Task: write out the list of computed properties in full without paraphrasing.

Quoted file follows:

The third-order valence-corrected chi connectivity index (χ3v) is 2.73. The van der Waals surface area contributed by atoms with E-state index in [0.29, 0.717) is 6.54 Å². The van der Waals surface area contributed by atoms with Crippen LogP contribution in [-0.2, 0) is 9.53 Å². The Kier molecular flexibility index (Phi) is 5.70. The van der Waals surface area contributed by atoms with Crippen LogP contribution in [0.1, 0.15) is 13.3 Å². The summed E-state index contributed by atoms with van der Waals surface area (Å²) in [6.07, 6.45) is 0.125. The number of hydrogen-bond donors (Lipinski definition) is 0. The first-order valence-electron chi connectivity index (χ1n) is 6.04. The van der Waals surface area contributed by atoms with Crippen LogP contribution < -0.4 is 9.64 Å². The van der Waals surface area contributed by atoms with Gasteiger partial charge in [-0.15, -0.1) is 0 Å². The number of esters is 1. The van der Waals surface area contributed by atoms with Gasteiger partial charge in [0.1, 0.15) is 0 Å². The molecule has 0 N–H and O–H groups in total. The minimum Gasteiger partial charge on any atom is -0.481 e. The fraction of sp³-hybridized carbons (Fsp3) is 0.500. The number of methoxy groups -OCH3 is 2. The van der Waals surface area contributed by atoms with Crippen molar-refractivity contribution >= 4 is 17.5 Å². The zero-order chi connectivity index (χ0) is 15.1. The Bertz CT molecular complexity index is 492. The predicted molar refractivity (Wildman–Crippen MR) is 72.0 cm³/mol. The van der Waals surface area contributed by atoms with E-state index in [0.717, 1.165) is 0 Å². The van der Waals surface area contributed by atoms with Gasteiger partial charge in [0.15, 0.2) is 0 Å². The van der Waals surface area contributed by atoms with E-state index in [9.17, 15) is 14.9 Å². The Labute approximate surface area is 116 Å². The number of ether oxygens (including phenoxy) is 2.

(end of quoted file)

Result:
The third-order valence-corrected chi connectivity index (χ3v) is 2.73. The van der Waals surface area contributed by atoms with E-state index in [0.29, 0.717) is 6.54 Å². The van der Waals surface area contributed by atoms with Crippen LogP contribution in [-0.2, 0) is 9.53 Å². The Kier molecular flexibility index (Phi) is 5.70. The van der Waals surface area contributed by atoms with Crippen LogP contribution in [0.1, 0.15) is 13.3 Å². The summed E-state index contributed by atoms with van der Waals surface area (Å²) in [6.07, 6.45) is 0.125. The number of hydrogen-bond donors (Lipinski definition) is 0. The first-order valence-electron chi connectivity index (χ1n) is 6.04. The van der Waals surface area contributed by atoms with Crippen LogP contribution < -0.4 is 9.64 Å². The van der Waals surface area contributed by atoms with Gasteiger partial charge in [-0.15, -0.1) is 0 Å². The number of esters is 1. The van der Waals surface area contributed by atoms with Gasteiger partial charge in [0.1, 0.15) is 0 Å². The molecule has 0 N–H and O–H groups in total. The minimum Gasteiger partial charge on any atom is -0.481 e. The fraction of sp³-hybridized carbons (Fsp3) is 0.500. The number of methoxy groups -OCH3 is 2. The van der Waals surface area contributed by atoms with Crippen molar-refractivity contribution >= 4 is 17.5 Å². The zero-order chi connectivity index (χ0) is 15.1. The Bertz CT molecular complexity index is 492. The predicted molar refractivity (Wildman–Crippen MR) is 72.0 cm³/mol. The van der Waals surface area contributed by atoms with E-state index in [0.717, 1.165) is 0 Å². The van der Waals surface area contributed by atoms with Gasteiger partial charge in [0.15, 0.2) is 0 Å². The van der Waals surface area contributed by atoms with E-state index in [9.17, 15) is 14.9 Å². The Labute approximate surface area is 116 Å². The number of ether oxygens (including phenoxy) is 2.